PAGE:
mid-afternoon that day, Fox and the other officers went to
the Springwells residence. At that time, Joel Castro and
Chris Bullman were playing video games in the living room.
One of Joel Castro's dogs, Yayo, was with them. The other
two dogs, Junior and Blanca, were confined in the kitchen,
which is separated from the living room by what appears to be
an island, a book shelf, and an approximately four foot tall
wood board. (Dkt. 7-1). Access to the kitchen is blocked.
happened next is contested by the parties. Joel Castro said
that he heard police officers on his front porch. (Defs.'
Ex. M, 27:25-28:1). The officers said “Detroit
Police” and then “no more than 3 seconds later,
[Castro's] door was being kicked in.” Id.
at 28:3-4. “As [he] heard the first few slams against
the door, [Castro] grabbed Yayo by his collar” and
threw him inside the bedroom, which was about four feet away.
Id. at 28:9-10. Joel Castro then “went to
[his] front door and yelled at the police officer . . . that
[he] was going to open it.” Id. at 28:11-13.
He kicked the security board down from the front door, at
which point the police entered the house. Joel Castro and
Chris Bullman immediately complied with the officers'
orders to get on the ground.
and Junior, were confined to the kitchen when the police
entered the home. Plaintiffs assert that the dogs were scared
and “cowering in the corner.” (Compl. ¶30).
The officers claim differently. Officer Hurd testified that
the dogs were “barking, jumping up and down, [and]
showing teeth.” (Defs.' Ex. C at 35:6). Officer
Samuel Galloway described the dogs as “being
aggressive.” (Defs.' Ex. X at 10:8).
on the ground, Joel Castro asked if he could put Junior and
Blanca away. Sergeant Matthew Bray ignored this request and
fired his shotgun six times, killing the two dogs. The
officers subsequently seized Joel Castro's 26 marijuana
plants and $4, 683.00 in cash.
The police officers stop Alonzo Bullman
Bullman drove to Joel Castro's home shortly before 1 PM.
When he arrived, he saw “a bunch of police officers . .
. in the yard [and] on the porch.” (Defs.' Ex. AA
at 14:10-19). He decided to circle the block a few times to
call Chris Bullman and try to figure out what was happening.
Id. at 16:18-20. Sergeant Bray and Officer Hurd,
both dressed in full SWAT gear, stopped Alonzo Bullman after
the third drive-by. The officers ordered Alonzo Bullman
“to get the F out the car” and told him that his
car smelled of marijuana. Id. at 18:11-16. They
searched the vehicle, but found no contraband or weapons.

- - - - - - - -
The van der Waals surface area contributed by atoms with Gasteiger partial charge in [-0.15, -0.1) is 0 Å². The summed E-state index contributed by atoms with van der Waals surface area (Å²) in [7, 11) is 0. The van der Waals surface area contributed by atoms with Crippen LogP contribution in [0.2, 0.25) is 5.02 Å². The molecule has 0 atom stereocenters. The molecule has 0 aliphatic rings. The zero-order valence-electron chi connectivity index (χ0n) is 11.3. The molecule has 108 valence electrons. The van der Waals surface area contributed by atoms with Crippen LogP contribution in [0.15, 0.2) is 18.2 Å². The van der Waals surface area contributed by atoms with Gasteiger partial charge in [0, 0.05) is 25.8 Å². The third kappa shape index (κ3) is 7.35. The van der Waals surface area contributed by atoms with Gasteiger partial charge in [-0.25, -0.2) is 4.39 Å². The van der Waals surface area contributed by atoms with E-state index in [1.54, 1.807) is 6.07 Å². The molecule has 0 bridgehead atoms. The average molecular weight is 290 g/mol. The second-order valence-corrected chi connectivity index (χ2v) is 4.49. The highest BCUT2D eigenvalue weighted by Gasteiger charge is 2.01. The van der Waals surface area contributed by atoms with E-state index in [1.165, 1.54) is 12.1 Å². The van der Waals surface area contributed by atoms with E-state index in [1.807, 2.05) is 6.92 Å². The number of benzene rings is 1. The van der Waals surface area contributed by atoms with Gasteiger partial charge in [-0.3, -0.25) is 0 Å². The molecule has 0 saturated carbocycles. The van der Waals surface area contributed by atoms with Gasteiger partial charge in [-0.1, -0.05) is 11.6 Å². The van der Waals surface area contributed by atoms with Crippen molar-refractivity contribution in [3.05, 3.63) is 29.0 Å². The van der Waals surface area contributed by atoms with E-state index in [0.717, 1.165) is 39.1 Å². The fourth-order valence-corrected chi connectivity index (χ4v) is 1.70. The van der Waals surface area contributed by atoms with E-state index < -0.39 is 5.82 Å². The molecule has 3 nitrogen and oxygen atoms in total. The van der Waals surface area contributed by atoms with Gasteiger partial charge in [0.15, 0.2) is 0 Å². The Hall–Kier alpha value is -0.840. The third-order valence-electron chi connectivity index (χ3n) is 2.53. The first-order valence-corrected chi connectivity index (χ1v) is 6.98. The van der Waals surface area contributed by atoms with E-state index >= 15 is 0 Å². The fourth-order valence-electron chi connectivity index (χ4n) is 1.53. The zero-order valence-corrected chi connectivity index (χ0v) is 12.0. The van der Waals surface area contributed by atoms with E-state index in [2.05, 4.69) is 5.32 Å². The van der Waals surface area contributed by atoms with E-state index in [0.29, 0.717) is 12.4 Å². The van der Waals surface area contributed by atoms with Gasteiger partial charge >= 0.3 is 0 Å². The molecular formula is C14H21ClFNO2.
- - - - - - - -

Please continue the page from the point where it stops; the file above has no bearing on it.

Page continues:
Id. at 29:9-10. After Alonzo Bullman asked why this
was happening, one of the officers “got aggravated and
told [him] if [Bullman] don't talk . . . [the
officer's] going to take [Bullman] in the house and give
[him] a Detroit ass whipping and send [him] on [his]
way.” Id. at 21:11-13. Alonzo Bullman refused
to speak to the officers and one of them threatened him a
second time. Id. at 21:15-16. Ultimately, the
officers released Alonzo Bullman and directed him to leave
the premises. Id. at 29:11-12.
Defendants' Motion for Summary Judgment
judgment is appropriate “if the pleadings, depositions,
answers to interrogatories, and admissions on file, together
with the affidavits, if any, show that there is no genuine
issue as to any material fact and that the moving party is
entitled to a judgment as a matter of law.”
Fed.R.Civ.P. 56(c). Defendants bear the burden of
establishing that there are no genuine issues of material
fact, which may be accomplished by demonstrating that
Plaintiffs lack evidence to support an essential element of
their case. Celotex Corp. v. Catrett, 477 U.S. 317,
322 (1986). Plaintiffs cannot rest on the pleadings and must
show more than “some metaphysical doubt as to the
material facts.” Matsushita Elec. Indus. Co.,
Ltd., 475 U.S. at 586-87. Plaintiffs must “go
beyond the pleadings and by . . . affidavits, or by the
‘depositions, answers to interrogatories, and
admissions on file, ' designate ‘specific facts
showing that there is a genuine issue for trial.'”
Celotex Corp., 477 U.S. at 324 (quoting
Rule 56(e)); see also United States v. WRW Corp.,
986 F.2d 138, 143 (6th Cir. 1993).
purport to bring claims under the Fourth and Fourteenth
Amendments. However, because Plaintiffs have failed to brief
or address the Fourteenth Amendment due process arguments,
the Court deems these claims abandoned. See Conner v.
Hardee's Food Sys., Inc., 65 Fed.Appx. 19, 24-25
(6th Cir. 2003); Anglers of the Au Sable v. United States
Forest Svc., 565 F.Supp.2d 812, 839 (E.D. Mich. 2008)
(“It is well settled that abandonment may occur where a
party asserts a claim in its complaint, but then fails to
address the issues in response to [a] motion for summary
prevail on a claim under 42 U.S.C. § 1983, Plaintiffs
“must establish that a person acting under color of
state law deprived [them] of a right secured by the
Constitution or laws of the United States.” Waters
v. City of Morristown, TN, 242 F.3d 353, 358-59 (6th
Cir. 2001). At the summary judgment stage, the police officer
defendants are entitled to qualified immunity unless
Plaintiffs present sufficient evidence to create a genuine
dispute of material fact as to whether (1) the defendants
violated a constitutional right (2) that was clearly
established such that a reasonable person in defendants'
position would know that the conduct complained of was
unlawful. Saucier v. Katz, 533 U.S. 194, 201-02
(2001). The officers are entitled to qualified immunity claim
if Plaintiffs fail to meet either requirement. Pray v.
City of Sandusky, 49 F.3d 1154, 1157 (6th Cir. 1995)
(citing Anderson v. Creighton, 483 U.S. 635, 640
Joel Castro and Nicole Motyka
The search of 5437 Springwells
submit that the unlawful search of Joel Castro's home
occurred because of intentional misrepresentations in the
search warrant affidavit; either Officer Fox lied about what
the SOI said, and/or SOI #3030 lied about seeing the seller
holding marijuana in his hand when he answered the door.
warrant affidavit, Officer Fox swore that after receiving a
complaint that drugs were being sold at the Springwells
residence, he and Officer Hurd met with SOI #3030, with whom
they'd previously worked. The SOI unsuccessfully
attempted to make a controlled buy. The SOI told the officers
that the seller refused to sell to him because the seller
didn't know him, and that the seller was holding a bag of
marijuana when he opened the door. During Officer Fox's
surveillance, he saw two white men, separate and independent